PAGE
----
It is for this reason that section 179(4) of the Constitution demands that: “National legislation must ensure that the prosecuting authority exercises its functions without fear, favour or prejudice.”

Section 32(1) of the NPA Act gives effect to this constitutional command by stating as follows:

(a) A member of the prosecuting authority shall serve impartially and exercise, carry out or perform his or her powers, duties and functions in good faith and without fear, favour or prejudice and subject only to the Constitution and the law.

(b) Subject to the Constitution and this Act, no organ of state and no member or employee of an organ of state nor any other person shall improperly interfere with, hinder or obstruct the prosecuting authority or any member thereof in the exercise, carrying out or performance of its, his or her powers, duties and functions.

Anyone who interferes improperly, hinders or obstructs the NPA in carrying out its duties is guilty of an offence “and liable on conviction to a fine or to imprisonment for a period not exceeding 10 years or to both such fine and such imprisonment”.

It will not be easy to prove such interference as those who seek to interfere with the NPA to stop a prosecution (or to target an enemy for prosecution) is not likely to do so by sending an email or an sms that can be traced back to them. Criminals usually do not leave many clues as to their illegal activities.

Any half clever politician or businessman or woman will seek to interfere in the activities of the NPA informally or indirectly. They will do so either by giving instructions verbally (often through a third party and never over the phone where it can be recorded) or by ensuring that pliant individuals are placed in pivotal positions within the NPA. Such individuals could then be manipulated (or could be relied upon) to protect your interests and the interests of those who are loyal to you, while prosecuting your enemies in an opposing faction of the governing party or in opposition parties, or your competitors in the private sector.

It matters not whether members of the NPA are in fact impartial or whether they are beholden to politicians and business elites. What matters is whether there is a widespread perception that some of them in influential positions are beholden to the dominant faction within the governing party.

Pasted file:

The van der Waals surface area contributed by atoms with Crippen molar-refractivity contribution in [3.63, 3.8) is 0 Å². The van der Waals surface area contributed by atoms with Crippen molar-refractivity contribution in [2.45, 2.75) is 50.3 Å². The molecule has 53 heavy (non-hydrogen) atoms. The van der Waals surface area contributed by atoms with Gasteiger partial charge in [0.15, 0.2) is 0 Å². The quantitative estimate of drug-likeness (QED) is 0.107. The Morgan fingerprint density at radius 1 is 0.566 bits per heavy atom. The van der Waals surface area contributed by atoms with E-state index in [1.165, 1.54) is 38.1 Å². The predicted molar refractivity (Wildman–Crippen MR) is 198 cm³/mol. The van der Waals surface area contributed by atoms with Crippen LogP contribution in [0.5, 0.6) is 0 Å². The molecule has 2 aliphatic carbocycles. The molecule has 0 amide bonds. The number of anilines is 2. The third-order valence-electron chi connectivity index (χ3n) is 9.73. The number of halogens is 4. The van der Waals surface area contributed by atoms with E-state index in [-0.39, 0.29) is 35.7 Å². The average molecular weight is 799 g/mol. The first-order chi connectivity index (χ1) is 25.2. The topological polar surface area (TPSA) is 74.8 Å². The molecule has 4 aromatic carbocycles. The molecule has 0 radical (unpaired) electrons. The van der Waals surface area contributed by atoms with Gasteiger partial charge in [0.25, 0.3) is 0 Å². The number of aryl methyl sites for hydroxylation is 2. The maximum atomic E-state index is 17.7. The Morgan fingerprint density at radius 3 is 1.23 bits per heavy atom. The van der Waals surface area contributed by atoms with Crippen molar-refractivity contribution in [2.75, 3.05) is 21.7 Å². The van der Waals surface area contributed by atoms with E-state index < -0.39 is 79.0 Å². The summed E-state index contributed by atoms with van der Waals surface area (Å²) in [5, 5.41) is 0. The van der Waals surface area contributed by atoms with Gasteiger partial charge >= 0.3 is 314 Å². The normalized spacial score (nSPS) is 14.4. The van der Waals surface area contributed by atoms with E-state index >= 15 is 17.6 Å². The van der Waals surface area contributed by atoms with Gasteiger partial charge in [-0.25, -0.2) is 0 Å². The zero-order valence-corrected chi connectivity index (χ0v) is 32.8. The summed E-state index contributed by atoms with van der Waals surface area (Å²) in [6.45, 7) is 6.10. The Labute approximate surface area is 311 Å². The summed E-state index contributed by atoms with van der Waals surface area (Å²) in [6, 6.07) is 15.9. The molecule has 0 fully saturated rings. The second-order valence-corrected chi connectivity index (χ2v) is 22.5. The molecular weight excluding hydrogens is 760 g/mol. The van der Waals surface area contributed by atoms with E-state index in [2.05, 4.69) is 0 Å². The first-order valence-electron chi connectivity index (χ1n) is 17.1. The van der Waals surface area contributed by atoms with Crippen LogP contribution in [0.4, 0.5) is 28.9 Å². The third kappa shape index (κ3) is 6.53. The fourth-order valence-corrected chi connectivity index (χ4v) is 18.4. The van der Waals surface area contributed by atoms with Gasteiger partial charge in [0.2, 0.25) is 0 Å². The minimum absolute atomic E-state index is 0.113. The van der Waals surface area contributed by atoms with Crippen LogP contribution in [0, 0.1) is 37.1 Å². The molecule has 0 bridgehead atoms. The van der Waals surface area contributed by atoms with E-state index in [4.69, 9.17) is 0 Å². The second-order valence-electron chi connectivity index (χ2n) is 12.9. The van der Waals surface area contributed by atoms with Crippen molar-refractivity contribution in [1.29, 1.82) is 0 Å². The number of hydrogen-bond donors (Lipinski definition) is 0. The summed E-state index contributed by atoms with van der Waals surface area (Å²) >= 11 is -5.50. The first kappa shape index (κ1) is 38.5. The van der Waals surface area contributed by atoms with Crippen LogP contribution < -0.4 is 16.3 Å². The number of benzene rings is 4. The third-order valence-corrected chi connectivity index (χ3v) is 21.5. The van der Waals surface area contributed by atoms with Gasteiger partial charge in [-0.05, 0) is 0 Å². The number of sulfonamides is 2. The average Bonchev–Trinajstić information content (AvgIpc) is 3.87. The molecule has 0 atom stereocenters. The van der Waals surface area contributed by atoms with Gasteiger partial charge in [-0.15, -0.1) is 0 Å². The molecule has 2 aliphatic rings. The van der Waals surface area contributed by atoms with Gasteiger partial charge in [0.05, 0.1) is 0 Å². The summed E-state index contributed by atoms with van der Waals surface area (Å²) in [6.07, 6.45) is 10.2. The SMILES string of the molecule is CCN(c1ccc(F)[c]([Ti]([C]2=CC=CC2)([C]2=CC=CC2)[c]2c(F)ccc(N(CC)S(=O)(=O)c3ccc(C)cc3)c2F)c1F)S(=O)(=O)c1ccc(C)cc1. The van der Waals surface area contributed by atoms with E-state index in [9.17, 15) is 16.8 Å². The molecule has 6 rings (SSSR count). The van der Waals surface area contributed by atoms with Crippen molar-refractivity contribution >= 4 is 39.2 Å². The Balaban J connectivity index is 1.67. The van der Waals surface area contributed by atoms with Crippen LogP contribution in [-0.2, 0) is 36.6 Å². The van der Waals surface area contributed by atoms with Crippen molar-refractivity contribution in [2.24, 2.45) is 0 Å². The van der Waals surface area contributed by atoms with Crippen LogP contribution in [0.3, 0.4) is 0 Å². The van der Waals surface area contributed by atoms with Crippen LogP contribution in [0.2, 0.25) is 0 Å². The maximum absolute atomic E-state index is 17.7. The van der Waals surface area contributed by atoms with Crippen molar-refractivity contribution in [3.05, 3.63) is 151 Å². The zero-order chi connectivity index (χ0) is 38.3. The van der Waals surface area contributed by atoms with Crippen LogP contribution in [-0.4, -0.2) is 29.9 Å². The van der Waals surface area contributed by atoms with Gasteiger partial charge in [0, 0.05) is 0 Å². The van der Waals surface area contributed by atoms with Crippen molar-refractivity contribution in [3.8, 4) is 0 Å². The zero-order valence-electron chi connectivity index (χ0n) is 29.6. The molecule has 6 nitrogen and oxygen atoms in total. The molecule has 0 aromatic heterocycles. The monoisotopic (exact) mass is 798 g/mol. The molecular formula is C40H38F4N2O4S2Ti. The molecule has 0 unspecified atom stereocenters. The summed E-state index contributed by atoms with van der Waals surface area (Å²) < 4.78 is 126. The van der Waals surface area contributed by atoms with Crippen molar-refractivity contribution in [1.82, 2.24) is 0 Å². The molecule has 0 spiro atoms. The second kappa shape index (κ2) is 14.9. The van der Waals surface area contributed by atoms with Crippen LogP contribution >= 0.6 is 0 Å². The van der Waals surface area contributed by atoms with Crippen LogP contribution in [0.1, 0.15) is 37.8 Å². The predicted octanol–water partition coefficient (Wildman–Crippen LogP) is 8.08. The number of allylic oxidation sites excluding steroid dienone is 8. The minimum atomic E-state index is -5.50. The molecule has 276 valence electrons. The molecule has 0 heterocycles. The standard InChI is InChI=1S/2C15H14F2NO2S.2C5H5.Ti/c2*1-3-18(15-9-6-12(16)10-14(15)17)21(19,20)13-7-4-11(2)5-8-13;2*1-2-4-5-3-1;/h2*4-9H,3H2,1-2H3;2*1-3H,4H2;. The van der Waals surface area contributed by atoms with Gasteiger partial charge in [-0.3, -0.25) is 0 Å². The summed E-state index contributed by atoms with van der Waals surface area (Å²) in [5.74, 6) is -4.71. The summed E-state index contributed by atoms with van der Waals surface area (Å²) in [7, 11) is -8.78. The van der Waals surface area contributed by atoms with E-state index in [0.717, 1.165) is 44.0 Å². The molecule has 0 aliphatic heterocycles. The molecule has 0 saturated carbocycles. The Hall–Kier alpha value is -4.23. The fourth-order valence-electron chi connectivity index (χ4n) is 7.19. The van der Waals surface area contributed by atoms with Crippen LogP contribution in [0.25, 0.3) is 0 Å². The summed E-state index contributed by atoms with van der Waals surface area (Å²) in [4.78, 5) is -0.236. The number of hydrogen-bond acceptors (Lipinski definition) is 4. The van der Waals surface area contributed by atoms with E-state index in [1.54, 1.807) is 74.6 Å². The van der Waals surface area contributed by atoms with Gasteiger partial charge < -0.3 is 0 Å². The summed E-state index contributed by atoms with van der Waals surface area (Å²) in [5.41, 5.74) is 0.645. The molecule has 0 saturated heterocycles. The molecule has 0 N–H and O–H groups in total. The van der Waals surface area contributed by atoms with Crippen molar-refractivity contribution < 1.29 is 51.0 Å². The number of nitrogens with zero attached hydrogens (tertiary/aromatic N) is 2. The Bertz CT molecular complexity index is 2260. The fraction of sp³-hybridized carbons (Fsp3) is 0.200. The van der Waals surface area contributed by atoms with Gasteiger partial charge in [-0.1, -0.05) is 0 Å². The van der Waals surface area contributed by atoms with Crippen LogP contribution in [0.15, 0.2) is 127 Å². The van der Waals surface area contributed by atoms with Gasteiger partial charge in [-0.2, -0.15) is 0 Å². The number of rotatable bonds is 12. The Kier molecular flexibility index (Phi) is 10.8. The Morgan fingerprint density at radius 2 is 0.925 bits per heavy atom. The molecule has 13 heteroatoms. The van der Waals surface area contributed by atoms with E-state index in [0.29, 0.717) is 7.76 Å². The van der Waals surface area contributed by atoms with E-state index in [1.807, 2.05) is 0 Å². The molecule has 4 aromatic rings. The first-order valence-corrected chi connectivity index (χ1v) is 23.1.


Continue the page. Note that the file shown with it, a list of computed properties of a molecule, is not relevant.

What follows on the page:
When a perception takes hold that you will be protected from prosecution by pliant individuals within the NPA as long as you remain loyal to the leader of the dominant faction within the governing party, corruption will flourish among many people who are prepared to show blind loyalty to the leader of the dominant faction of the governing party. (This is so because most people commit crime when they believe they will not be caught or prosecuted.)

A second consequence of such a perception taking hold is that it will diminish democratic contestation within the governing party as it will cement the power of the political leader and the dominant faction associated with him or her and will discourage some within the party from contesting internal party elections for fear of losing their perceived protection and being targeted for prosecution.

It is within this context that the announcement yesterday by Shaun Abrahams, the new Director of Public Prosecutions, that the NPA had decided to drop perjury and fraud charges against Deputy Director of Public Prosecutions, Nomgcobo Jiba, will not allay widespread perceptions that the NPA may be beholden to the interest of the dominant faction within the governing party.

As Abrahams did not provide a comprehensive legal motivation for the dropping of charges against Jiba, it is not possible to say with certainty whether the decision was legally sound or not. Abrahams did say that the main reason for the dropping of charges was the clause in the Prevention of Organised Crime Act (POCA), which states that a member of the NPA could not be prosecuted for anything “done in good faith” under the Act.

What was not made clear was on what basis the NPA had decided that Jiba had acted “in good faith” when she apparently misled the court when charging Johan Booysen, a major general in the police, with several offences created by POCA.

Booysen challenged this decision by Jiba in the High Court, who reviewed and set it aside her decision in Booysen v Acting National Director of Public Prosecutions and Others. In doing so, the court addressed the argument by Booysen that advocate Jiba had been “mendacious” (in other words, “untruthful” or “dishonest”) when she claimed that she considered particular statements together with the other information in the “docket” before making the impugned decisions.